life (this is assuming you have lead-acid batteries, as I do). The manual
            says something about not discharging more than 60 to 80 percent; what it
            doesn't say is that when it's cold out, the actual capacity of the
            batteries drops by at least 50%, and there's nothing in the car you can
            look at that will tell you how far you can go before you start cutting
            into your battery life. In my experience, if you go far enough to feel the
            car get sluggish, the damage is done -- count on buying a new set of
            batteries 3 to 6 months later.

            So, as a result, I use my car to drive to work (6 miles), where it gets
            recharged, and home again, where it gets recharged again. I drive it to
            the supermarket and other very local destinations, but never more than a
            few miles. If I need to go farther I use my gasoline car or take the
            train.

            I find that my car is underpowered for Massachusetts driving -- it
            can't accelerate very well, especially on an uphill grade. I find
            that other drivers sometimes assume I can get moving faster than I can,
            and I have had a couple of close calls as a result. Now, I understand that
            in subsequent years the Force was shipped with a thirteen-battery,
            156-volt system, which probably performs better than my twelve-battery,
            144-volt system.

            Oh, and you won't get much heat out of the heater -- just enough to keep
            the windshield defogged.


            Rob
            umarc@...
          • Don Buckshot
            Adam, I have to say that Solectria is willing to go all out to help me with trouble shooting my car problems. There really have been very few in the year that
            Message 5 of 8 , Aug 6, 2002
            View Source
            • 0 Attachment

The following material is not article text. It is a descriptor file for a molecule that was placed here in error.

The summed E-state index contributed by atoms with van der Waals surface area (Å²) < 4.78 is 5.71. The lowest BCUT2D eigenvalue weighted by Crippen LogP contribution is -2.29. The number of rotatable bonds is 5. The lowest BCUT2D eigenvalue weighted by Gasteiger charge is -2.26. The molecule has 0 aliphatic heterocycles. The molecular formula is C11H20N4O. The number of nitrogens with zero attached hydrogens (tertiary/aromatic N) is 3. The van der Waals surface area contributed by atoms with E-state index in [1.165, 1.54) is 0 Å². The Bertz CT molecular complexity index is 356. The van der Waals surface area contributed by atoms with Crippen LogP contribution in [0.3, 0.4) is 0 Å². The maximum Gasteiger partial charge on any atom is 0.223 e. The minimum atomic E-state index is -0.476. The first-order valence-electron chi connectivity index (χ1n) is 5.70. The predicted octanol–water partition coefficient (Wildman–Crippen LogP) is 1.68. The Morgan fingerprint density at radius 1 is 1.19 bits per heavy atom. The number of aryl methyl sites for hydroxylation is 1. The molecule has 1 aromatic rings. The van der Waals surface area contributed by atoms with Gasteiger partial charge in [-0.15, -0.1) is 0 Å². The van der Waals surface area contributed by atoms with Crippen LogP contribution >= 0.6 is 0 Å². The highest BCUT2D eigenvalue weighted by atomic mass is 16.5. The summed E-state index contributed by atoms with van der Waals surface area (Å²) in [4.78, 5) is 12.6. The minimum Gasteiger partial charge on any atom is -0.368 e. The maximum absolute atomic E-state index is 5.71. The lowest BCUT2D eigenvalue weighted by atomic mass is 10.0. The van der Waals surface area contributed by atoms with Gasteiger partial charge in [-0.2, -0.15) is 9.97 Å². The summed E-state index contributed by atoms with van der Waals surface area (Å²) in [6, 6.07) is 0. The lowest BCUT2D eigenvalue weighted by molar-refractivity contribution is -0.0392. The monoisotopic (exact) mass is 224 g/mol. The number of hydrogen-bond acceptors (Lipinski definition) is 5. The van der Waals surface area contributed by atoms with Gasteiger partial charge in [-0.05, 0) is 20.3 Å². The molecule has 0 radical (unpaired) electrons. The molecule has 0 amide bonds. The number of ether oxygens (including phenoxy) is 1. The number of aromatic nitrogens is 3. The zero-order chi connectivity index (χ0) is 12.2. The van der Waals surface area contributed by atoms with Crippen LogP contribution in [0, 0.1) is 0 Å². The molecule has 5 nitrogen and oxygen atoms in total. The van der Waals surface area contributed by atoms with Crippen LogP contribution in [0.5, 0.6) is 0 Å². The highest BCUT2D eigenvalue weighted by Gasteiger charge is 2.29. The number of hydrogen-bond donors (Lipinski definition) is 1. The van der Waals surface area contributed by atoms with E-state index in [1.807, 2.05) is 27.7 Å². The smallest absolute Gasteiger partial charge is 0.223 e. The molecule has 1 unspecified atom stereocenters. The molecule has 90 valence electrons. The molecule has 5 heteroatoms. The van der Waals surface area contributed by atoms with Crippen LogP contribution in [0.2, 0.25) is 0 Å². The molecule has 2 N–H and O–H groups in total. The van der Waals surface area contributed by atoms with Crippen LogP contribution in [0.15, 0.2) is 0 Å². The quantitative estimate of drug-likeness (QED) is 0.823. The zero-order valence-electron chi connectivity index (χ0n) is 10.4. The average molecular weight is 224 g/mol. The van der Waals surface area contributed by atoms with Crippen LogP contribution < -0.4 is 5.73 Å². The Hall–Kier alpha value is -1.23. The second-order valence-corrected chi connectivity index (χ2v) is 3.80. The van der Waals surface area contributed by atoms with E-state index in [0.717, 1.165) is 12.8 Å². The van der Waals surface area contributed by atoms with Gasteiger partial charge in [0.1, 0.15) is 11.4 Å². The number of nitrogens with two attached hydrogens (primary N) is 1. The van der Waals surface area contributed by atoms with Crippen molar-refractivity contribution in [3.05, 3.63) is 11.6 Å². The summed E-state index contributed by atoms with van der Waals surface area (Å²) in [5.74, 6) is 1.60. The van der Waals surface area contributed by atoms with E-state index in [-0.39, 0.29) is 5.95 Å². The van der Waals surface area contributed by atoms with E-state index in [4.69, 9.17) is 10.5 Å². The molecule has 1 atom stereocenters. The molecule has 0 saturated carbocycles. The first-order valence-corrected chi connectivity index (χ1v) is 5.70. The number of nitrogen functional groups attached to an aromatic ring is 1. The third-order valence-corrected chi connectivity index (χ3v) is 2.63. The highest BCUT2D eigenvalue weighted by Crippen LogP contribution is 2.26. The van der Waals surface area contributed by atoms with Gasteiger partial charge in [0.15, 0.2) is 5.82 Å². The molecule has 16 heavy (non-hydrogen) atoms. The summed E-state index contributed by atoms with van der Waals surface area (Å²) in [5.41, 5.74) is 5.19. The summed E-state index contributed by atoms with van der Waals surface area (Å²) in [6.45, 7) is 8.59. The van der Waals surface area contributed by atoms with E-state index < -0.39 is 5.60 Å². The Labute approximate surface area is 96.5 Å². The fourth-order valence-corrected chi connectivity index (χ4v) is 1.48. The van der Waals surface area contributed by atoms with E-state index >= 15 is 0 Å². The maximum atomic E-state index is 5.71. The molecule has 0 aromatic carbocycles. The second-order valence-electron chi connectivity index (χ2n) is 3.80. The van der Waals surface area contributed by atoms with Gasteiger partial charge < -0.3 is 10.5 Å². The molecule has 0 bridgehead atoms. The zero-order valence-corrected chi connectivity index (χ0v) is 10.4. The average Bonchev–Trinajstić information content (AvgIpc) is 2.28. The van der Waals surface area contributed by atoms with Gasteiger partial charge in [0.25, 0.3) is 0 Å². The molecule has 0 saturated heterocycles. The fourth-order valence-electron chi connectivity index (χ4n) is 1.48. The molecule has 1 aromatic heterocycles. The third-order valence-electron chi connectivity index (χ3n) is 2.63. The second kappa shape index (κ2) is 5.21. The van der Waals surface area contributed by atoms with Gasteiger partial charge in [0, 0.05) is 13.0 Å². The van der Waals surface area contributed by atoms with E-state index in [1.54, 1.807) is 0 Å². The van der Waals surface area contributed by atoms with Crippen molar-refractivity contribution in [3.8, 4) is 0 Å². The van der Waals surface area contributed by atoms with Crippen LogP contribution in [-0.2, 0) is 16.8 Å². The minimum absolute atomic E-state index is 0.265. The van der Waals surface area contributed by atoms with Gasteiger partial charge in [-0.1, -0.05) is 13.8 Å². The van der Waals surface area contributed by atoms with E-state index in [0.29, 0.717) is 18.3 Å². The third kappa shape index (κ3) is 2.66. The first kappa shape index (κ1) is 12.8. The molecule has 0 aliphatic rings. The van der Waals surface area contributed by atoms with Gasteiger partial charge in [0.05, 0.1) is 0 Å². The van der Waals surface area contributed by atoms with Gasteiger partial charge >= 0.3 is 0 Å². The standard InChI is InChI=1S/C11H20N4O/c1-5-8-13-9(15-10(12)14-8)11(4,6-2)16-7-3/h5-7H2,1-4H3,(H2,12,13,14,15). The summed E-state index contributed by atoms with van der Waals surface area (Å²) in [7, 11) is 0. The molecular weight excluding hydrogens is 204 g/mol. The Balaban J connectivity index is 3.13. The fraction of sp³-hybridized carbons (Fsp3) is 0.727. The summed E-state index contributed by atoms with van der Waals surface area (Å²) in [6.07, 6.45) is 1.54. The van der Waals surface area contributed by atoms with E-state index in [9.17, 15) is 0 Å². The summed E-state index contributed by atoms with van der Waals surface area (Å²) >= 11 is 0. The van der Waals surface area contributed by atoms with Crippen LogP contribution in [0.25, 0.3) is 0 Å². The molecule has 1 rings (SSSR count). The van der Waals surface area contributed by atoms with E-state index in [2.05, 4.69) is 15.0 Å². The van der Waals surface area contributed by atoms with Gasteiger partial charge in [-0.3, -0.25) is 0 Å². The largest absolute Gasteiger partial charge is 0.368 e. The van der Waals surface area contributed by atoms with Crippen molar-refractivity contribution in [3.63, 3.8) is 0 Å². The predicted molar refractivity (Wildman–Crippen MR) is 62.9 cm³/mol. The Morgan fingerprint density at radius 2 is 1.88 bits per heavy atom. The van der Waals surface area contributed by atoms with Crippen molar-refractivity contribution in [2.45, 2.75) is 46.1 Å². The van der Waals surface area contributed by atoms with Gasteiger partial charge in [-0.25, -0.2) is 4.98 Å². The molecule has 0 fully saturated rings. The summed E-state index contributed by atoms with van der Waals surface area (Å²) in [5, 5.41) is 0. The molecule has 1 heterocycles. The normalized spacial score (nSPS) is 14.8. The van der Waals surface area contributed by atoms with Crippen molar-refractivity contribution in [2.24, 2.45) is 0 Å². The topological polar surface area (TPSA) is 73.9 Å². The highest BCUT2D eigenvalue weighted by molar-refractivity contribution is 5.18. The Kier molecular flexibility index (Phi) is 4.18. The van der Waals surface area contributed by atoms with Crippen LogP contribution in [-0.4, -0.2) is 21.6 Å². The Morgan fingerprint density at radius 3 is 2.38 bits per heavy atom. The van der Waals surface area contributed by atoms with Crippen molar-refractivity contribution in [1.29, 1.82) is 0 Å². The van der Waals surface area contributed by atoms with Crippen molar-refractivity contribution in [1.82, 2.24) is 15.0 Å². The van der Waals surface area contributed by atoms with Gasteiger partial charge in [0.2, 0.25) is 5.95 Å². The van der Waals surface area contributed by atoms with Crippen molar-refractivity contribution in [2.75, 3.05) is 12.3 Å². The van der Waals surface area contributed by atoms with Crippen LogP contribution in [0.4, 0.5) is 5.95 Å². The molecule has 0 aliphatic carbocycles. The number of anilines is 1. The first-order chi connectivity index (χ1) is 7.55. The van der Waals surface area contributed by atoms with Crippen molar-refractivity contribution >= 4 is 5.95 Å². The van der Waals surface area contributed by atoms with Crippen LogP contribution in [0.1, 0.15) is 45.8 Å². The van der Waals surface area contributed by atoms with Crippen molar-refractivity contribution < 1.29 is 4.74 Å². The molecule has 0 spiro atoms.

Adam,
              I have to say that Solectria is willing to go all out to help me with trouble
              shooting my car problems. There really have been very few in the year that I
              have been driving it. All of these appear to have a common cause, the
              batteries.

              I sent them the charger to determine what was wrong and they checked it out,
              changed out a fuse, tested it and sent it back to me for just a few bucks.

              I sent my controller to them for an upgraded main board and they turned it
              around in a couple weeks and the cost was modest.
              They provided software to use to get error codes to find cause of problems.

              See comments below.

              Don
              816-582-6891



              ----- Original Message -----
              From: "Adam Kuehn" <akuehn@...>
              To: <force_ev@yahoogroups.com>
              Sent: Tuesday, August 06, 2002 1:09 PM
              Subject: [force_ev] Newbie Questions


              | >I'm sending my 1996 NiMH Force to Solectria this week for repair (of the
              | >batteries, I think) Actually wish I had a simple lead acid version.
              | >Don
              |
              | Actually, this is a good segue for me. I am looking to possibly
              | acquire a used Force. It has 13K miles and the original (PbA)
              | battery pack. The seller claims that it still has a 50-mile range.